Eventually, I reached my first boss, which will change for each player depending on where they wound up. For me, it was the infamous Erdtree Burial Watchdog that awaited me in the Catacomb depths. The reason for the 'infamous' bit is because even before I was able to play ER, I've seen this doggy featured in several tweets. Looking back at the tweet, I'm certain that this was considered bait. Still, it's amusing seeing someone walk in with their face as they get pummeled by a sword instantly.
From someone who hasn't played a Souls game in years and who had notoriously struggled in games like Nioh 2, I didn't find the Dog impossible. It was difficult, sure, but it was challenging in a "fight this dog the way the game intends you to" sort of way. I quickly learned that if the dog stood on his hind legs, he was going to quickly strike me from above. Then as he rested on all fours he would strike me with combos until I ran away. If I ran he would leap in the air and strike me from above, causing AOE damage. Occasionally, he would shoot fire with a mid-range distance.
Who's A Good Boy?
After several deaths and identifying the best times to strike, I was able to bring the doggy on his knees. It helped that my shield was real affected in blocking damage, leaving him open for me to attack. The Confessor's shield is amazing against physical attacks and their starting stamina pool meant I could keep the offense if possible. I would assume other classes that'd benefit from range could cheese them out better, but I played to my class's strengths once I found what they were. Needless to say, defeating the boss was a feeling of relief and accomplishment. That's the beauty of Elden Ring, aside from its visual beauty, it rewards the player with exploration and perseverance.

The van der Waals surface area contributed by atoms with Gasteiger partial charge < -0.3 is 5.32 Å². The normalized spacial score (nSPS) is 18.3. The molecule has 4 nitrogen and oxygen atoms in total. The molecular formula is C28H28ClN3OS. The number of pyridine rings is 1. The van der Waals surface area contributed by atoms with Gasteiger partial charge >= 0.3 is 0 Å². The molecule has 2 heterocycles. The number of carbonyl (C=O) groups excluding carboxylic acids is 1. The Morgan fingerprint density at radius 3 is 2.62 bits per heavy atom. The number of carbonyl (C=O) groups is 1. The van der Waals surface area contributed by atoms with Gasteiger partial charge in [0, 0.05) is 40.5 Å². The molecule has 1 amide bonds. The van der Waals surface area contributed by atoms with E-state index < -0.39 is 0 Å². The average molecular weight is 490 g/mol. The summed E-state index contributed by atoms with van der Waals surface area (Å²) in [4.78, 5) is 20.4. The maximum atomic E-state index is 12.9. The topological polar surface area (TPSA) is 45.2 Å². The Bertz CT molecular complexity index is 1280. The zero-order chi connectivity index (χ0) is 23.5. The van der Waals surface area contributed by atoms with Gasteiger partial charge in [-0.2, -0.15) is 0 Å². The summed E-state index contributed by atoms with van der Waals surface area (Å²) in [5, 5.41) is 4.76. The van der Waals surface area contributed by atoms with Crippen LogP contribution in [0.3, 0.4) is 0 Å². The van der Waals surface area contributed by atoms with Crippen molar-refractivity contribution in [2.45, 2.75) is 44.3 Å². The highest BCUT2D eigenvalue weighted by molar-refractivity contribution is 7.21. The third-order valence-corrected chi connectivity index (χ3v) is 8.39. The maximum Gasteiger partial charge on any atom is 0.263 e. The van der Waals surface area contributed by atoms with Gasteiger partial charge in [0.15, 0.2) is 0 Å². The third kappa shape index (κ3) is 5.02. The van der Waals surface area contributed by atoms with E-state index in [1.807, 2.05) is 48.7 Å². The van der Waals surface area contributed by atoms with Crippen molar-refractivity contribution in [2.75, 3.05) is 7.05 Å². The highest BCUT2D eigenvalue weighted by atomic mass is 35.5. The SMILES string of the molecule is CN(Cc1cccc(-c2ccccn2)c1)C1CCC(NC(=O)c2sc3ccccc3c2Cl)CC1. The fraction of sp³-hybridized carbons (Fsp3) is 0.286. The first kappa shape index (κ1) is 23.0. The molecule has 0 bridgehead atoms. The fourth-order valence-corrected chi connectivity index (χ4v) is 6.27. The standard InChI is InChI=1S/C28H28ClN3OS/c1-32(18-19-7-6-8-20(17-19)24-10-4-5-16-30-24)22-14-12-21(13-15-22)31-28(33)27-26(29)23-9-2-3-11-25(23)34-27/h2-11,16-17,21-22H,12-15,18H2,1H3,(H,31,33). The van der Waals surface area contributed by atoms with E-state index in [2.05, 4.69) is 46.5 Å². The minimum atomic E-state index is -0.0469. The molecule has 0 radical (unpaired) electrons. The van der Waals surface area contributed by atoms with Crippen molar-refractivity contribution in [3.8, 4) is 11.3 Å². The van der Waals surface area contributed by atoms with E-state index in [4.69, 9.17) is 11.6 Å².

This was what I meant when I said "the journey is the ride." I've been playing for a while during the recording and all I got to show for it was a catacomb exploration, but I felt something I hadn't felt playing Dark Souls or Bloodbourne. Elden Ring didn't hold my hand, but it didn't throw me in the chasm either. Miyazaki and FROMSOFTWARE were able to find a balance between what made their games amazing in one package and that's a feat in itself.
Elden Ring is out on PC, Xbox One, Xbox Series X/S, PlayStation 4, and PlayStation 5.